Independent Custody Visitors
We’re looking for volunteers
Are you looking for a volunteering opportunity that will challenge you, give an insight into the criminal justice system and ensure the protection of detainees in custody suites? Look no further, we have the role for you.
On this page
- Quality Assurance Framework Award
- Who are Independent Custody Visitors?
- How are Independent Custody Visitors selected and trained?
- What policies cover the role of independent custody visitors?
- When and where are visits made?
- What happens when Independent Custody Visitors make a visit?
- Reporting procedures
- Time commitment
- The North Yorkshire Independent Custody Visiting Scheme
- For more information
Quality Assurance Framework Award
Some of our Independent Custody Visitors with Police, Fire and Crime Commissioner Julia Mulligan and their Silver Quality Assurance Framework Award from the Independent Custody Visitors Association at their annual conference.
A fitting end to #VolunteerWeek2019.
Who are Independent Custody Visitors?
Independent Custody Visitors are members of the local community who visit police stations unannounced to check on the welfare of people in police custody.
They come from a variety of backgrounds and sections of the community. They must be over 18 and have no direct involvement in the criminal justice system, for example, as serving police officers or special constables or magistrates.
Other people such as solicitors or probation officers may be excluded, to prevent possible conflict of interests for the individual. This maintains the independence of the scheme as a whole.
How are Independent Custody Visitors selected and trained?
Volunteers wishing to become Independent Custody Visitors complete an application form. Then they will be invited to attend an interview.
Successful applicants attend a one-day training course which familiarises them with the workings of the Scheme and provides them with the necessary knowledge and understanding of detainees’ rights and police responsibilities.
The training programme comprises multi-media presentations combined with practical and theoretical exercises which cover all aspects of custody visiting. This is complemented by a set of guidelines and the basic principles of the Police and Criminal Evidence Act (PACE).
All volunteers are issued with an official identity card which they must use when visiting.
Further training sessions are arranged locally to keep Independent Custody Visitors informed on new developments and to share experiences.
Newly appointed Independent Custody Visitors complete a probationary period, following which they are appointed for an initial term of three years, renewable at three-yearly intervals up to a maximum period of nine years.
What policies cover the role of independent custody visitors?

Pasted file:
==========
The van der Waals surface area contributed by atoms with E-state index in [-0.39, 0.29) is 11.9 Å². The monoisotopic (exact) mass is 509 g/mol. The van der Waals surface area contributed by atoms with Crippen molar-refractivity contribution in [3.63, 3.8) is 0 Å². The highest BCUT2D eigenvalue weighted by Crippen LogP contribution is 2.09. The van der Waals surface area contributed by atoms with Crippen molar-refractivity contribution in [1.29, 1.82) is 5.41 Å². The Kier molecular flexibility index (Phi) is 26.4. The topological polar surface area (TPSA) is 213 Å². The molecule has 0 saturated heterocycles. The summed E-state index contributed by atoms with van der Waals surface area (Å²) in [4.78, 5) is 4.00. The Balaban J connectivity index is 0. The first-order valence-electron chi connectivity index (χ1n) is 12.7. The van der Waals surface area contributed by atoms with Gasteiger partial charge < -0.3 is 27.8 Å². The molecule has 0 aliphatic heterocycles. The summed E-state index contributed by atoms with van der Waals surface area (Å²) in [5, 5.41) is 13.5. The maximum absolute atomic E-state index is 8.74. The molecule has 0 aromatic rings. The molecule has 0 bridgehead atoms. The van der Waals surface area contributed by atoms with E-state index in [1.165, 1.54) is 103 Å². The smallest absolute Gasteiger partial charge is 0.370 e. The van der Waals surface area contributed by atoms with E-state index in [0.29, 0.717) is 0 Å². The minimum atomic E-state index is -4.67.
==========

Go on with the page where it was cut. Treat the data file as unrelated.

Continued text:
Independent custody visitors must adhere to the Home Office Independent custody visiting code of practice.
Home Office Independent custody visiting code of practice
The Police, Fire and Crime Commissioner will provide each Independent custody visitor with a written volunteer agreement summarising their agreed responsibilities and the legitimate expectations of both parties.
ICV Volunteer Agreement
When and where are visits made?
Independent Custody Visitors visit police stations in pairs. The visits are random and unannounced, and their actual timing is decided entirely by the Independent Custody Visitors themselves. Visits are usually made only to those police stations within the local area.
What happens when Independent Custody Visitors make a visit?
Independent Custody Visitors must maintain their independence and impartiality. They do not take sides but look, listen and report on what they find in the custody unit. On arrival at the police station, Independent Custody Visitors are escorted to the custody area. Detainees are identified by their custody numbers and strict rules of confidentiality apply.
Independent Custody Visitors may occasionally be denied immediate access to the custody unit for safety reasons and asked to wait. For their protection the interviews with detainees are normally carried out within the sight, but out of hearing of, the escorting officer.
A report is completed after each visit which provides an insight into the running of the custody area at the time of the visit. Copies of the reports are provided for the police, the Police, Fire and Crime Commissioner and the coordinator of each independent custody visiting panel. They provide a vital source of information on the custody environment and the welfare of detainees. The information is analysed and any areas for action are highlighted.
Independent Custody Visitors must treat as confidential the details of what they see and hear on their visit.
The frequency of visits to custody facilities varies depending on the throughput of detainees at each location. An analysis of these figures produces a target number of visits for each location. Currently each independent custody visitor makes between ten and 15 visits per year, depending on his or her location. It is not anticipated that this commitment will change in the foreseeable future.
The North Yorkshire Independent Custody Visiting Scheme
The North Yorkshire Scheme involves three panels of independent custody visitors. These are based at:
- Harrogate Police Station
- Scarborough Police Station
- York Police Station
This reflects the centralised custody arrangements in place in the North Yorkshire Police area. Members of each panel visit the main designated police station in their area.
For more information
Tina James-McGrath, Independent Custody Scheme Administrator
Office of the Police, Fire and Crime Commissioner for North Yorkshire and York
Harrogate Police Station
Beckwith Head Rd
Telephone: 01423 569 562